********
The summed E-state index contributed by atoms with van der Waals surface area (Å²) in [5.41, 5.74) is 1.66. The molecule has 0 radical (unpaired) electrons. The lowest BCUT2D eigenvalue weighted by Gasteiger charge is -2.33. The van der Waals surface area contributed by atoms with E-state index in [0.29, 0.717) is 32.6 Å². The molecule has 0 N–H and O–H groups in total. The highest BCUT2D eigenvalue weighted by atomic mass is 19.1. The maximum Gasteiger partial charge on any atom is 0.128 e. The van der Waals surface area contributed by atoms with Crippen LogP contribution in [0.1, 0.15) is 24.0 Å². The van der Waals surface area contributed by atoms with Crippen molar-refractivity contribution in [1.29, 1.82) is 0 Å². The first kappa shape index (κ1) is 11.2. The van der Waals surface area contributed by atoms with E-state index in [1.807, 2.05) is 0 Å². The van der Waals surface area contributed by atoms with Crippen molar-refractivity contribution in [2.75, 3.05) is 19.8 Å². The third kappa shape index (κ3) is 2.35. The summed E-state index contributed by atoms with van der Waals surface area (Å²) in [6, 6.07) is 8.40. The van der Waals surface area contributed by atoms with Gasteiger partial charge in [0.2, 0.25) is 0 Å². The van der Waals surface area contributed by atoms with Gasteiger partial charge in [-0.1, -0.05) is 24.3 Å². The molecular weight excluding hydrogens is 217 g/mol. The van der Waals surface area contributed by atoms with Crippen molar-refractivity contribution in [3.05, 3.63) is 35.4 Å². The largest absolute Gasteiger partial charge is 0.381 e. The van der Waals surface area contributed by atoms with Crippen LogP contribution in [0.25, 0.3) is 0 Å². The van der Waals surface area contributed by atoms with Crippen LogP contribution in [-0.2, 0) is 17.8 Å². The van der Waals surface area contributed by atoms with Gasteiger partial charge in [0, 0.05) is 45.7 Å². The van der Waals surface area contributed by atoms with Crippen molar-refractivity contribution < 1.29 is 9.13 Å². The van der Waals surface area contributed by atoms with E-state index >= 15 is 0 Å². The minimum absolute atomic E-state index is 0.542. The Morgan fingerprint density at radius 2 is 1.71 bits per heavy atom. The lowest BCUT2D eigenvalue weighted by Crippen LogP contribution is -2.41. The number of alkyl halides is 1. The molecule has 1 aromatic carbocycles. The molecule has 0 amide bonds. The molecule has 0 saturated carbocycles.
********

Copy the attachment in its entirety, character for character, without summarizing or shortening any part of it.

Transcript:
The summed E-state index contributed by atoms with van der Waals surface area (Å²) in [5.41, 5.74) is 1.66. The molecule has 0 radical (unpaired) electrons. The lowest BCUT2D eigenvalue weighted by Gasteiger charge is -2.33. The van der Waals surface area contributed by atoms with E-state index in [0.29, 0.717) is 32.6 Å². The molecule has 0 N–H and O–H groups in total. The highest BCUT2D eigenvalue weighted by atomic mass is 19.1. The maximum Gasteiger partial charge on any atom is 0.128 e. The van der Waals surface area contributed by atoms with Crippen LogP contribution in [0.1, 0.15) is 24.0 Å². The van der Waals surface area contributed by atoms with Crippen molar-refractivity contribution in [1.29, 1.82) is 0 Å². The first kappa shape index (κ1) is 11.2. The van der Waals surface area contributed by atoms with E-state index in [1.807, 2.05) is 0 Å². The van der Waals surface area contributed by atoms with Crippen molar-refractivity contribution in [2.75, 3.05) is 19.8 Å². The third kappa shape index (κ3) is 2.35. The summed E-state index contributed by atoms with van der Waals surface area (Å²) in [6, 6.07) is 8.40. The van der Waals surface area contributed by atoms with Gasteiger partial charge in [0.2, 0.25) is 0 Å². The van der Waals surface area contributed by atoms with Gasteiger partial charge in [-0.1, -0.05) is 24.3 Å². The molecular weight excluding hydrogens is 217 g/mol. The van der Waals surface area contributed by atoms with Crippen molar-refractivity contribution in [3.05, 3.63) is 35.4 Å². The largest absolute Gasteiger partial charge is 0.381 e. The van der Waals surface area contributed by atoms with Crippen LogP contribution in [0.25, 0.3) is 0 Å². The van der Waals surface area contributed by atoms with Crippen LogP contribution in [-0.2, 0) is 17.8 Å². The van der Waals surface area contributed by atoms with Gasteiger partial charge in [0, 0.05) is 45.7 Å². The van der Waals surface area contributed by atoms with Crippen molar-refractivity contribution < 1.29 is 9.13 Å². The van der Waals surface area contributed by atoms with E-state index >= 15 is 0 Å². The minimum absolute atomic E-state index is 0.542. The Morgan fingerprint density at radius 2 is 1.71 bits per heavy atom. The lowest BCUT2D eigenvalue weighted by Crippen LogP contribution is -2.41. The number of alkyl halides is 1. The molecule has 1 aromatic carbocycles. The molecule has 0 amide bonds. The molecule has 0 saturated carbocycles.